Last year Dane Ortlund released a book “Gentle and Lowly: The Heart of Christ for Sinners and Suffers.” This was one of my favorite books from last year. Recently, he released a new book called Deeper: Real Change for Real Sinners. In this book, he addressed a common question, “how do Christians grow?”
There are nine chapters that explored growing in Christ, or as he called it, “real change for real sinners.” He argued a simple point throughout the book; we grow as we deepen our relationship with Christ. He said that growth in Christ is “relational, not a formulaic experience.” The relational aspect that he focused on is the heart of Christ for sinners and sufferers, which leads believers to daily fight the ongoing presence of sin by the power of the Spirit.
Ortlund simplified theological concepts and is skilled at using word pictures. For example, “justification is outside-in, and we lose it if we make it inside-out” and “sanctification is inside-out, and we lose it if we make it outside-in.” This means that justification is outside of us; Jesus’ finished work on the cross is the basis for our right standing before God, not our own performance. The goal of sanctification is a real change on the inside (heart), not mere conformity to external rules or behaviors.
The doctrine of sanctification is a highly debated topic. I appreciate how Ortlund held the tension between God’s sovereign work and our human responsibility. He emphasized an area that I think is missing when thinking about our growth in Christ, the heart of Christ, amid the ongoing struggle of sin. Ortlund said, “Though our sins will make us more miserable, they cause his love to surge forward all the more.” I think the natural instinct of our hearts is to feel that God is far from us when we struggle with sin. This occurs because we are more focused on our performance than on Christ’s heart and faithfulness to change us. He emphasized the grace of God, that our sins do not repulse Jesus, but draw us closer to his heart. His grace is enough to cover all of our sins, weaknesses, and failures. The security of knowing that Jesus will not leave us takes us deeper into his heart, instead of focusing on our performance as the basis for being accepted by God. The grace of God is the impetus for obedience, rather than fear, duty, or obligation.
My favorite chapter in the book was called “Union.” In this chapter, he dealt with our union with Christ, reminding us that the Bible addresses this over two hundred times. There is a connection between change and our union with Christ as Jeremiah Burroughs says, “From Christ as from a foundation sanctification flows into the souls of the saints: their sanctification comes not so much from their struggling, and endeavors, and vows, and resolutions, as it comes flowing to them from their union with him.” He continued in this chapter to discuss different ways believers understand growth (God then me, God not me, God plus me, and God in me). He said he found this taxonomy from Jerry Bridges. These different approaches reveal how we think about God’s work and our work in the change process. He concluded (God in me) showed, “both human responsibility and divine sovereignty in how we move forward spiritually.” I also like how Bridges used the phrase “dependent responsibility” to explain the same concept.
I think it is easy to forget our union with Christ when we talk about growth, because we naturally feel that God is far from us when we sin. We see him as a judge, not as one walking with us in and through failure. Ortlund argued that union with Christ means he is always with us. He explained the passive side, “Rest in the knowledge that your sins and failures can never kick you out of Christ. Let an ever-deepening awareness of your union with him strengthen your resistance to sin.” Then he discussed the active side, “You have been strengthened with the power to fight and overcome sin because the power that raised Jesus from the dead now resides in you, living and active-for Jesus Christ himself resides in you.”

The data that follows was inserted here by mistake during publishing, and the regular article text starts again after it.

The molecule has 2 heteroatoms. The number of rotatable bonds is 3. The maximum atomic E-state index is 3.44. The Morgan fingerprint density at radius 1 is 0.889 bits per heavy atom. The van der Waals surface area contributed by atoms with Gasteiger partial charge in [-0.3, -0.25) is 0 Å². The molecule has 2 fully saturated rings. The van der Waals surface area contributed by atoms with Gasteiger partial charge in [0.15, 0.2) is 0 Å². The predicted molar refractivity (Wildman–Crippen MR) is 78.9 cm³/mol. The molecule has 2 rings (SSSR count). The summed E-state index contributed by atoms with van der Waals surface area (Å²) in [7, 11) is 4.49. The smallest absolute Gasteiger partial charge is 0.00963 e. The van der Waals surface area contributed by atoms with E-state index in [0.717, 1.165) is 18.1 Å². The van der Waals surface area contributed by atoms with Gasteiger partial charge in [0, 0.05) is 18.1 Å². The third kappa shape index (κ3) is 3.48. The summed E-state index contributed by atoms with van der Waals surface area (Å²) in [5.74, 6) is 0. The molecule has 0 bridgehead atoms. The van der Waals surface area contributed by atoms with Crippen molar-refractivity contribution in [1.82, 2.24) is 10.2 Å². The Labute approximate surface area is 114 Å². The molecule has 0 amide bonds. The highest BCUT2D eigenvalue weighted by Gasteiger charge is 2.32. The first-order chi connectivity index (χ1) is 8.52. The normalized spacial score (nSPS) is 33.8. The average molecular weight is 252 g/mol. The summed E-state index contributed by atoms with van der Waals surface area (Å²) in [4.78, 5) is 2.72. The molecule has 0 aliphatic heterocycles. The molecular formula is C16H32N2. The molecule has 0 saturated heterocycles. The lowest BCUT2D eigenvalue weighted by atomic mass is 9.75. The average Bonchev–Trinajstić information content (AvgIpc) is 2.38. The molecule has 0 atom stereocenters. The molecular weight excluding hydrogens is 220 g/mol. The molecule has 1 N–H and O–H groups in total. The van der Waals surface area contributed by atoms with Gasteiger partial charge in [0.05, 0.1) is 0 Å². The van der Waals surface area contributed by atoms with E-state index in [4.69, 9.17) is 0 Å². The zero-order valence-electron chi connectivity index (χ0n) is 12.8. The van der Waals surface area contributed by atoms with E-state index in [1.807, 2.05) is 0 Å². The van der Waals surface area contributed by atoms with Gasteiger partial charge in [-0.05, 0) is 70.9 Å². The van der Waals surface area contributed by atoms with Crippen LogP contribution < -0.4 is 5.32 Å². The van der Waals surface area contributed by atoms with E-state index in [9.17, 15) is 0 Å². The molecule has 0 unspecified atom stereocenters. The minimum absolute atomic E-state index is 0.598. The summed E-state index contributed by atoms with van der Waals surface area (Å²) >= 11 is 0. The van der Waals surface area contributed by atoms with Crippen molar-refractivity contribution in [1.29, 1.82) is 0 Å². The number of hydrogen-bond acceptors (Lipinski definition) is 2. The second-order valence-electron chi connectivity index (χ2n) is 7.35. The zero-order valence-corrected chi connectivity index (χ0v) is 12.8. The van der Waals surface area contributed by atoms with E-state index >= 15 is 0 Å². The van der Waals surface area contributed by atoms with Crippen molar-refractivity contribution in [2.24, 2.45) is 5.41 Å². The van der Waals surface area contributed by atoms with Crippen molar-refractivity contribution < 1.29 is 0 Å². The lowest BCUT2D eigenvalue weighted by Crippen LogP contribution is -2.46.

Another important topic when talking about sanctification is the goal. He explained, “If you try to change simply for change’s sake, you can only change your behavior. You can’t change your heart. But mere behavioral change isn’t change at all.” In the Bible, the heart is the core of who we are, the place where our beliefs, thoughts, desires, motives, words, emotions, and actions all come from. We need the Spirit of God to change our hearts by looking to Christ, “Be astonished at the gracious heart of Jesus Christ, proven in his atoning work in the past and his endless intercession in the present.” I think that there needs to be more of this emphasis on Christ when we talk about sanctification.
If I only helped someone change their behavior and they do not love Christ more; I have not truly helped them. When one focuses merely on behavior, there is a subtle shift to focusing on performance (self), rather than on Jesus’ faithfulness to change us as we look to Him and grow in our love for Him. This is the thought of Robert Murray McCheyne, which Ortlund shared, “Learn much of the Lord Jesus. For every look at yourself, take ten looks at Christ. He is altogether lovely. Such infinite majesty, and yet such meekness and grace, all for sinners, even the chief! Live much in the smiles of God. Bask in his beams. Feel his all-seeing eye settled on you in love, and response in his almighty arms… Let your soul be filled with a heart-ravishing sense of the sweetness and excellency of Christ and all that is in Him. Let the Holy Spirit fill every chamber of your heart; and so there will be no room for folly, or the world, or Satan, or the flesh.”
Deeper is a book that I hoped would not end! I highly recommend this book. This book will draw you closer into the heart of Christ, where there is hope of real change for real sinners as we “look to Christ.”